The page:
About the Product
HBNO™ Angel Calming
Ingredients : Mandarin Oil (Citrus reticulata), Lavender Oil (Lavandula angustifolia), Tangerine Oil (Citrus reticulata blanco var tangerina), German Chamomile Oil (Matricaria Chamomilla)
HBNO™ Angel Calming is an excellent blend to relax the body and mind. Highly recommended for those who need to relax. Dilute and rub into the temples of the head or diffuse throughout the air. Also excellent in a myriad of formulations. Considered suitable for children 2-10 years of age when diluted properly.
HBNO is pleased to offer HBNO™ Angel Calming blend in small packing to bulk and wholesale quantities. We can supply any amount of oil to anywhere in the world. We can also formulate according to your needs to meet your target price for bulk quantities.
Information on ingredients below
Mandarin is native to the Far East, in particularly southern China but is now grown primarily in Italy. The peel contains the essential oil which is secreted by the glands of the zest. The tree thrives in hot, humid temperatures and rich soil, although trees in a more temperate climate grow more slowly, yet produce a greater quantity of oil. The fruit was traditionally offered to rulers as a show of respect in China. It was later introduced to Europe and America in the 1800s.
Mandarin essential oil works to detoxify congested and oily skin, thereby relieving it of common skin ailments such as acne. It's skin toner properties help to reduce visible signs of scars, stretch marks, and cellulite. Mandarin essential oil stimulates the lymph system, boosting the immune system. In addition, its antiseptic components cleanse and heal wounds, eliminating excess fluids. The scent helps to overcome mental fatigue and studies have shown that mandarin essential oil is effective against stress (Mojay, 1997).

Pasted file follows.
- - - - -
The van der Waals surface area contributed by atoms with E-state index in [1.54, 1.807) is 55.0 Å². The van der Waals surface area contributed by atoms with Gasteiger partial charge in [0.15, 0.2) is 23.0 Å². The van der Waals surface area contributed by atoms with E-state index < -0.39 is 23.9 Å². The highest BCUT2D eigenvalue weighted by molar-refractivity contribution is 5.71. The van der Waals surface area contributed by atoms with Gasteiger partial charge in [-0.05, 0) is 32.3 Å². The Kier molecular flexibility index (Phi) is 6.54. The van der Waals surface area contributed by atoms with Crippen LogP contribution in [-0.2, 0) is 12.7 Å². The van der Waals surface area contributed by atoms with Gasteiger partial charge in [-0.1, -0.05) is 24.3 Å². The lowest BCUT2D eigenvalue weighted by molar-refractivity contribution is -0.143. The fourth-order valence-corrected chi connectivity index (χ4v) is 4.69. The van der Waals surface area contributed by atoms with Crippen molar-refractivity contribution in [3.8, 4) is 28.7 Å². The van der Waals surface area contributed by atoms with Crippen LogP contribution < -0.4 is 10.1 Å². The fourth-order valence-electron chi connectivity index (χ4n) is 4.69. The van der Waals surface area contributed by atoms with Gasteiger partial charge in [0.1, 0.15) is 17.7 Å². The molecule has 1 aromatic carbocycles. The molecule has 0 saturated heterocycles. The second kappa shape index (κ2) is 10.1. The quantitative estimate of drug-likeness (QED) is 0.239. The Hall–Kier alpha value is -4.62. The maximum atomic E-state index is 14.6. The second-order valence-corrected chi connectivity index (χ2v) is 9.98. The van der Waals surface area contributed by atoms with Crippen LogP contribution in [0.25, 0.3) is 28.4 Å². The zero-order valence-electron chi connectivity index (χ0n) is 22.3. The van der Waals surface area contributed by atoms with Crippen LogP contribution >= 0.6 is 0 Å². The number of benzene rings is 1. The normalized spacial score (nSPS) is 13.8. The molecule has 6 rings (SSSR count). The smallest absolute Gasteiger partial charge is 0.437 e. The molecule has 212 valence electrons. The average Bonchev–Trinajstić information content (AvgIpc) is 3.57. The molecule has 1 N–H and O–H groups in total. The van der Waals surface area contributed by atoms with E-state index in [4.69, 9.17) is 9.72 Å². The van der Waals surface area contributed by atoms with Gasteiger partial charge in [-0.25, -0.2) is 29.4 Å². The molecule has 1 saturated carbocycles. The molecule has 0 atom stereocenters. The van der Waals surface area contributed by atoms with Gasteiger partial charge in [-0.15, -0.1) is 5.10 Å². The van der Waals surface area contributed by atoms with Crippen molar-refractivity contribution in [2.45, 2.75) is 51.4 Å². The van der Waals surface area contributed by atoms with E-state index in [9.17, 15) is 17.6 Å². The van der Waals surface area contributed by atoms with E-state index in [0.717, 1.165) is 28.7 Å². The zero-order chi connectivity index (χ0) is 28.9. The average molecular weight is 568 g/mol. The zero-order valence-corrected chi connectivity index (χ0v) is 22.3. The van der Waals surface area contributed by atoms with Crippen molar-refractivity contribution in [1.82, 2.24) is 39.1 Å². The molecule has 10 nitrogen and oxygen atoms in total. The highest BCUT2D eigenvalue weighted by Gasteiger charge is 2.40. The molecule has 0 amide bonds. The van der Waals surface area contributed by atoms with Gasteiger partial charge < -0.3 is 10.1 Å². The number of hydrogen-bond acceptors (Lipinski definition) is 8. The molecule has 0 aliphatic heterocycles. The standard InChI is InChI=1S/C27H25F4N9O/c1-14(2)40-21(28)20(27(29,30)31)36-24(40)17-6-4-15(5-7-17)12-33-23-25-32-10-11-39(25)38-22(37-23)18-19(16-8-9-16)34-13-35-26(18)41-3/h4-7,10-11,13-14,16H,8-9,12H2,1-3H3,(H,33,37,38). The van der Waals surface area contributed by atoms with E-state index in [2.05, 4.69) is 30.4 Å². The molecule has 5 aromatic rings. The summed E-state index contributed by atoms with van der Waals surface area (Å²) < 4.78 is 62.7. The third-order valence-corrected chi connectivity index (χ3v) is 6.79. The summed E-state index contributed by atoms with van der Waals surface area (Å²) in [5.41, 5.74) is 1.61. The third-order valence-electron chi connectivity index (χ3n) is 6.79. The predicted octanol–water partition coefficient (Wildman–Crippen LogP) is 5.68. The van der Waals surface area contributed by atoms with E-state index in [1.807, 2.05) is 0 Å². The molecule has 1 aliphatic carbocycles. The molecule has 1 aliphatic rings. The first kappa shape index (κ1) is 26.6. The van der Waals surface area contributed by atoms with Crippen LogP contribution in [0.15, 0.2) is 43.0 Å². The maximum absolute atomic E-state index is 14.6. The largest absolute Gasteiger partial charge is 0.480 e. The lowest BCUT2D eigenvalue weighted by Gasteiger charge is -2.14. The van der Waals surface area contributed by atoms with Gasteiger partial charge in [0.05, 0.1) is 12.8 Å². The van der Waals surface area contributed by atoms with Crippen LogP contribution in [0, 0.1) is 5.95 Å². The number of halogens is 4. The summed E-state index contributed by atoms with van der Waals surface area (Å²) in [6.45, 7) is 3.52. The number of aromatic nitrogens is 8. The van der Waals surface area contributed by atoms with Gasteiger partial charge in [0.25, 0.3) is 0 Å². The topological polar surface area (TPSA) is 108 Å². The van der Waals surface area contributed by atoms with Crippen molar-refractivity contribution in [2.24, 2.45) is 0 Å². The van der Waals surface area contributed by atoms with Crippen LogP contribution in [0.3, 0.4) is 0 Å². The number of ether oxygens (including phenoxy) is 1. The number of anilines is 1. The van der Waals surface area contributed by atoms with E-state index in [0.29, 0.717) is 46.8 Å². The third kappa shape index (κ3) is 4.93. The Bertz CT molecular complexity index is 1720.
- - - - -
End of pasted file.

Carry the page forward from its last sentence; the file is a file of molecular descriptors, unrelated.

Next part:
Mandarin essential oil is antiseptic, antispasmodic, antioxidant, cholagogue, digestive, diuretic, sedative, tonic, and nervine.
Lavender essential oil is one of the most favored and widely applied essential oil in the world. It has been associated with cleanliness since the inception of its name which comes from the Latin word lavare "to wash." Native to the Mediterranean region, lavender quick spread throughout Europe and became popular from the 14th-19th century. The roots of current day aromatherapy are often traced to the French chemist Rene-Maurice Gattefosse, who plunged his hand into a bucket of lavender essential oil after accidentally burning himself. He was amazed at the rate of recovery and minimal scarring from the burn. Fascinated by his experience, he began to study the effects of essential oils on the body and used them in hospitals on soldiers during the First World War.
Lavender is one of the few essential oils that can be used undiluted. Lavender assists with all inflammations of the skin, palpitations, hypertension, convulsions, muscle spasms, pain related to - arthritis, sprains, strains - headache, menstruation, loss of hair, nausea, burns, acne, eczema, psoriasis, all wounds, scars, burns, sunburn, itching, heals open wounds, disinfects, stress, antidepressant, insomnia -- When in doubt, use lavender!